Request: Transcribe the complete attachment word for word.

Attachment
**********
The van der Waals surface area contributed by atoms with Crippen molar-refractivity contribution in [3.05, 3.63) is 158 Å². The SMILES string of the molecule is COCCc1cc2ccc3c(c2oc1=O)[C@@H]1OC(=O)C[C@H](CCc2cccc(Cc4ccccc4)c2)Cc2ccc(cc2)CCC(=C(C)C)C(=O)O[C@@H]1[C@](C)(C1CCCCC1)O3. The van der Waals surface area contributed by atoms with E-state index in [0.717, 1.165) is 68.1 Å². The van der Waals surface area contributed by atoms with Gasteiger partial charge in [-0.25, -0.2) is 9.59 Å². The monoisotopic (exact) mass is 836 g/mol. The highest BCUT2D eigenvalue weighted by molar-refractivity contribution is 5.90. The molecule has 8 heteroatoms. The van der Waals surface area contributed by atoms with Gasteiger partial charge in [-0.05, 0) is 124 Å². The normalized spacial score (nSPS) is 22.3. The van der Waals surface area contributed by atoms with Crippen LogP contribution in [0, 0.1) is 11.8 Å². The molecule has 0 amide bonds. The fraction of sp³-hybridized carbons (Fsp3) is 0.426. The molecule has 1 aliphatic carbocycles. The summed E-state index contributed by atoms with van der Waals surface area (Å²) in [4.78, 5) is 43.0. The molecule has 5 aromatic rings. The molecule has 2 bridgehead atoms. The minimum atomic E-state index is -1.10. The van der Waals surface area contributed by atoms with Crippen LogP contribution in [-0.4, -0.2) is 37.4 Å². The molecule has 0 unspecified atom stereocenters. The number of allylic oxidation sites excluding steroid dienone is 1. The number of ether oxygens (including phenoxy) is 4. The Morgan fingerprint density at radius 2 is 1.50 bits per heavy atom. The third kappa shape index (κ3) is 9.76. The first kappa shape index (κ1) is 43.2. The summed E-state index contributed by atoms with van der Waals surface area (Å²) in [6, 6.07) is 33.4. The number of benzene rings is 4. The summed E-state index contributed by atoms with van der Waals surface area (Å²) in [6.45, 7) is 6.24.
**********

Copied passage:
The van der Waals surface area contributed by atoms with Crippen molar-refractivity contribution in [3.05, 3.63) is 158 Å². The SMILES string of the molecule is COCCc1cc2ccc3c(c2oc1=O)[C@@H]1OC(=O)C[C@H](CCc2cccc(Cc4ccccc4)c2)Cc2ccc(cc2)CCC(=C(C)C)C(=O)O[C@@H]1[C@](C)(C1CCCCC1)O3. The van der Waals surface area contributed by atoms with E-state index in [0.717, 1.165) is 68.1 Å². The van der Waals surface area contributed by atoms with Gasteiger partial charge in [-0.25, -0.2) is 9.59 Å². The monoisotopic (exact) mass is 836 g/mol. The highest BCUT2D eigenvalue weighted by molar-refractivity contribution is 5.90. The molecule has 8 heteroatoms. The van der Waals surface area contributed by atoms with Gasteiger partial charge in [-0.05, 0) is 124 Å². The normalized spacial score (nSPS) is 22.3. The van der Waals surface area contributed by atoms with Crippen LogP contribution in [0, 0.1) is 11.8 Å². The molecule has 0 amide bonds. The fraction of sp³-hybridized carbons (Fsp3) is 0.426. The molecule has 1 aliphatic carbocycles. The summed E-state index contributed by atoms with van der Waals surface area (Å²) in [4.78, 5) is 43.0. The molecule has 5 aromatic rings. The molecule has 2 bridgehead atoms. The minimum atomic E-state index is -1.10. The van der Waals surface area contributed by atoms with Crippen LogP contribution in [-0.4, -0.2) is 37.4 Å². The molecule has 0 unspecified atom stereocenters. The number of allylic oxidation sites excluding steroid dienone is 1. The number of ether oxygens (including phenoxy) is 4. The Morgan fingerprint density at radius 2 is 1.50 bits per heavy atom. The third kappa shape index (κ3) is 9.76. The first kappa shape index (κ1) is 43.2. The summed E-state index contributed by atoms with van der Waals surface area (Å²) in [6, 6.07) is 33.4. The number of benzene rings is 4. The summed E-state index contributed by atoms with van der Waals surface area (Å²) in [6.45, 7) is 6.24.